Forensic medicine is a pluralistic specialty because it applies the knowledge of various branches of medicine to the needs of law. But it is both science and art. It is science because it coordinates and systematizes general truths in an orderly and doctrinal sentence; It is art because it applies techniques, methods and tactics that lead to the required practical mission, that is, to clarify the truth. Forensic medicine serves the law, which aims to defend the interests of individuals and society, more than medicine. The legal designation borrowed from this science indicates that it uses itself, in the accomplishment of its noble mission, including the legal and social sciences, with which it therefore has intimate relations. It is medicine and law that complement each other, without engalants. (d) The position of law and justice in raising awareness of human rights; 8 In civil law, the grounds for prohibition, annulment of marriage, determination of paternity, for which it is necessary to know what types of examinations may be required of experts in order to clarify the facts. With the causes of accidents at work, you should know that there are diseases typical of certain professions. Forensic medicine provides scientific knowledge for the study and clarification of many facts of legal interest, especially those relating to the field of criminal law. His science applies to medical-biological knowledge by combining it with the interests of constituted law, constitutive law and supervision of professional medical practice. Forensic medicine also provides guidelines for drafting laws related to your studies, cooperation in the application of existing laws and the interpretation of legal provisions of medical importance. 10 In his liberal activity, the lawyer also needs a large part of this knowledge to solve cases of interest to his representatives.
It should criticize evidence in the best sense of the word, in the sense that it does not accept the “absolutization” or “deification” of certain results simply because they represent recent advances in science or technology. The France assists experts, law enforcement authorities (lawyers, prosecutors, defence lawyers and prosecutors) and judges (judges and jurors) in the interpretation of certain offences in the field of forensic medicine. However, over the past century, great changes have been made in our society that have changed the scope of forensic medicine and other forensic sciences, especially with regard to their social role. Among these changes, the following stand out: 9 For the Frenchman Genival Veloso, this is perhaps the most fundamental mission of forensic expertise: to guide and enlighten the conscience of the judge. Often, the freedom, honor and life of an individual are subordinated to the clarification of a medico-legal fact, which is offered in the most diverse aspects. (c) The broader concept of health and the social role of physicians and medicine, with significant changes related to social reintegration and models of action; This complexity and diversity of subjects has led to the need to consider forensic medicine as a specialty capable of training and empowering professionals to perform tasks that, in addition to very specific knowledge and technical skills, require great scientific rigor, constant updating and a great capacity for liberation and impartiality, so as not to endanger the public interest. The rights of the individual and therefore justice. 5 Modern law cannot fail to accept the increasingly intimate contribution of science, and the legal entity must not neglect the knowledge of technicians, for only in this way is it possible to approach the truth that one wants to establish, it is not an exaggeration to claim that good justice is unthinkable without the contribution of forensic medicine. Crystallization of the idea that justice is not limited to knowledge of law, doctrine and jurisprudence. France In the past, despite the integration of the curriculum of medical schools, forensic medicine was limited to tanatology.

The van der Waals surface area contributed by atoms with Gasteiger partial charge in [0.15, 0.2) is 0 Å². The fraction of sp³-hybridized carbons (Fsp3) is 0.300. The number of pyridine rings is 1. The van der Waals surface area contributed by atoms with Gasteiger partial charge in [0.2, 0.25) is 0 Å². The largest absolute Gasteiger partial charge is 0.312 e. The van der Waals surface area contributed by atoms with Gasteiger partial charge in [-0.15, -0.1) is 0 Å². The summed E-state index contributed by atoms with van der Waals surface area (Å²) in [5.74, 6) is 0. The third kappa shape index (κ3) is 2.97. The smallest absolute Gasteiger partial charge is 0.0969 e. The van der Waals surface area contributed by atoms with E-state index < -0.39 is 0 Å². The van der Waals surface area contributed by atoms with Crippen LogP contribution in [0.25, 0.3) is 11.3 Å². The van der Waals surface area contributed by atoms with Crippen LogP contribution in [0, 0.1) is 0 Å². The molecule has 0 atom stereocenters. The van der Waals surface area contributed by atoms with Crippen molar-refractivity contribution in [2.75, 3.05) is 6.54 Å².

Indeed, throughout history, doctors have always been entrusted with the role of providing medical care to sick or traumatized people, without assessing certain fundamental aspects of a legal nature, such as the collection of traces of crime or the analysis of the consequences of cases of violence, which are often neglected, for example. This omission inadvertently deprived the right to obtain evidence where, secondarily, it involved violations arising from legal issues, whether criminal, civil, professional or otherwise. Forensic medicine has a wide application in jurisprudence, whether in criminal, civil or ergonomic matters, by helping in the application of laws and by allowing the judiciary to comply with its social and constitutional gentleman. The judiciary, from the investigation phase to the procedural sector to the trial, needs evidence that is produced in collaboration with medical experts as judicial assistants. 14 Forensic medicine is frequently used in forensic practice because the expertise exercised by forensic pathologists creates undeniable exploratory value in support of procedural law by seeking a fair judgment based on the veracity of the facts and their circumstances. So the verification of lesions or necropsy; The analysis of the mental state of the accused or the cessation of dangerousness, the convenience of banning drug addicts or the prohibition of the mentally ill recovered, the inability of a person to test or be admitted as a witness are common cases. 2 Forensic medicine is characterised by the fact that it is a set of medical and paramedical findings which, within the framework of the law, contribute to the elaboration, interpretation and application of existing laws and also allow their improvement through scientific research. It is medicine at the service of law and the social sciences. Benfica The first signs of an intimate relationship between medicine and law date back to the archives of antiquity.